First victory at the Giro for the young Australian sprinter. Bob Jungels retains the Maglia Rosa
Tomorrow’s stage TV live coverage starting from 13.05.

Alberobello, 12 May 2017 – Australia’s Caleb Ewan (Orica-Scott) claimed his first ever stage victory at the Giro d’Italia as he outsprinted Fernando Gaviria (Quick-Step Floors) and Sam Bennett (Bora-Hansgrohe) in a spectacular bunch gallop in Alberobello after Dmitriy Kozontchuk (Gazprom-Rusvelo) and Giuseppe Fonzi (Wilier Triestina) got reined in with 20km to go. Bob Jungels (Quick-Step Floors) retained the Maglia Rosa for the fourth day.
To celebrate stage 7 of the 100th Giro d’Italia, the town of Alberobello dedicated the area next to today’s finish line to the Maglia Rosa, Bob Jungels.

Stage 7’s winner, Caleb Ewan, on stage with the American actor, Patrick Dempsey, TAG Heuer (Official Timekeeper of the Giro d’Italia) ambassador


First win at the Giro d’Italia for Caleb Ewan. It’s his second Grand Tour victory after stage 5 at the 2015 Vuelta a España.
This is the 30th stage victory for Australian riders at the Giro, 35 years after the first one, by Tasmania’s Michael Wilson in Cortona on 15 May 1982.
The age of the stage winners so far this year: 22 (Gaviria, Ewan), 25 (Polanc, Pöstlberger), 26 (Dillier), 34 (Greipel). Also in 2012, two riders won a stage before turning 23: Taylor Phinney, 21, and Andrea Guardini, 22.

Stage 7 Photo Gallery
Stage 7 Classifications
Stage 8 Maps
Il Garibaldi (Giro d’Italia Official Programme)
Data collected by Velon’s devices on the riders’ bikes tell the detailed story of the stage. Data and an explanation guide can be downloaded here.

1 – Caleb Ewan (Orica – Scott) 224km in 5h35’18”, average speed 40.033km/h
2 – Fernando Gaviria (Quick-Step Floors) s.t.
3 – Sam Bennet (Bora – Hansgrohe) s.t.

1 – Bob Jungels (Quick-Step Floors)
2 – Geraint Thomas (Team Sky) a 6″
3 – Adam Yates (Orica – Scott) a 10″


Maglia Rosa, leader della classifica generale, sponsorizzata da Enel – Bob Jungels (Quick-Step Floors)
Maglia Ciclamino, leader della classifica a punti, sponsorizzata da Segafredo – Fernando Gaviria (Quick-Step Floors)
Maglia Azzurra, leader del Gran Premio della Montagna, sponsorizzata da Banca Mediolanum – Jan Polanc (UAE Team Emirates)
Maglia Bianca, leader della Classifica dei Giovani, sponsorizzata da Eurospin – Bob Jungels (Quick-Step Floors) – la maglia sarà indossata da Adam Yates (Orica – Scott)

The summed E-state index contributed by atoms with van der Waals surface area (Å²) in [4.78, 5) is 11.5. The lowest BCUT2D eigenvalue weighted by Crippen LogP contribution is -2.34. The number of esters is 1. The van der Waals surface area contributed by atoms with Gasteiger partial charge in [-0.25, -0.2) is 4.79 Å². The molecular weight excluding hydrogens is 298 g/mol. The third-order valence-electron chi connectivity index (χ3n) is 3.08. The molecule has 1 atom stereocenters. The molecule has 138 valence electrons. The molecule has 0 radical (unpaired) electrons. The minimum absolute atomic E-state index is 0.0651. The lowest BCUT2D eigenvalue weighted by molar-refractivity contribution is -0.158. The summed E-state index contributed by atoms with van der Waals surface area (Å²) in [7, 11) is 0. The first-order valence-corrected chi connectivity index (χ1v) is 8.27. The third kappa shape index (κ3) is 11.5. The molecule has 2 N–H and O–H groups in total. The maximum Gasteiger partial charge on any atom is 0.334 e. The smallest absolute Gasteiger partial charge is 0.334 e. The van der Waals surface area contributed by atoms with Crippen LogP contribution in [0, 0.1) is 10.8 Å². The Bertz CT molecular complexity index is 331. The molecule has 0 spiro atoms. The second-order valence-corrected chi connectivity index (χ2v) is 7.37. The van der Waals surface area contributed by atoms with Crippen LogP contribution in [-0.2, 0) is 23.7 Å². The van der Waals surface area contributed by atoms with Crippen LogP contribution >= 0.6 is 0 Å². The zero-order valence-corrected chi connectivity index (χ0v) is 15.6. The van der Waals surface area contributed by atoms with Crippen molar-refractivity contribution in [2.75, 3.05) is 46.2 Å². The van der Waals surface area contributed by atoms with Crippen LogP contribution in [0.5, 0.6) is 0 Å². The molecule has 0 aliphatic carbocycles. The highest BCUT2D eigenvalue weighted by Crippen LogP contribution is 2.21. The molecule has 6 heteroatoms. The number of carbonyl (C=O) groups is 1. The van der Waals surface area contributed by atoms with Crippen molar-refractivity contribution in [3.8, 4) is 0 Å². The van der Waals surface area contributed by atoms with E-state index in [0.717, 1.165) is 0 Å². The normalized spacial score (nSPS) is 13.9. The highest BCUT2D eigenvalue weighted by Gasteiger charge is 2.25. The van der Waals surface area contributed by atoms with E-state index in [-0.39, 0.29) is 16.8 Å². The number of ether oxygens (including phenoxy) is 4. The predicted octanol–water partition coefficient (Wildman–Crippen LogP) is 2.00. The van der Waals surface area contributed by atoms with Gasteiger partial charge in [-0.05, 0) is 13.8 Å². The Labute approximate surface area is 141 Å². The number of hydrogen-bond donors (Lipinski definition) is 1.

Today’s stage winner Caleb Ewan said: “I came to the Giro this year with a lot of expectations on myself. I wanted to win a stage but I had some bad luck. It was frustrating: every loss put an extra pressure. It’s a big relief to finally win. This is my second Grand Tour stage victory now after the [2015] Vuelta. It couldn’t make me happier. It was a super long day with only two guys in the breakaway. We were sitting near the front, side by side, it was pretty relaxing until the last three or four kilometers. I jumped a little bit earlier than I probably would have, but it was a good choice at the end.”

The Maglia Rosa Bob Jungels said: “I don’t really see anything that should make me stress too much. I’m in no rush. This is my fourth day in the Maglia Rosa and there’s no downside to having it. It’s been quite a good Giro for me so far. I want to keep the jersey but not be caught up by the pressure. Today was the first day with no stress due to the wind or the echelons – it was only technical at the end. I won’t be fresh any more after climbing to the Blockhaus on Sunday, but there’s the time trial after that, which should favour me.”

Stage 8 – Molfetta-Peschici 189km – total elevation 2,500m
The route is on flat and straight roads in the first 90km, while the following 100km are constantly undulating, with several curves and changes of direction. Past Manfredonia, the stage clears the Monte Sant’Angelo categorised climb, and then takes the entire scenic route, all the way to Peschici (with a KOM climb in Coppa Santa Tecla and an intermediate sprint in Vieste).

Final kilometres
The stage finale is fairly complex, with a fast-running descent between 5km and 3km from the finish, followed by a short flat stretch, up to 1,500m from the finish. Here begins the closing climb, which grows increasingly steeper as the finish draws nearer (with peaks reaching 12%), and with several sharp bends. The home straight (200m), on 7m wide stone-paved road, has a 9-10% uphill gradient.


PHOTO CREDIT: LaPresse – D’Alberto / Ferrari

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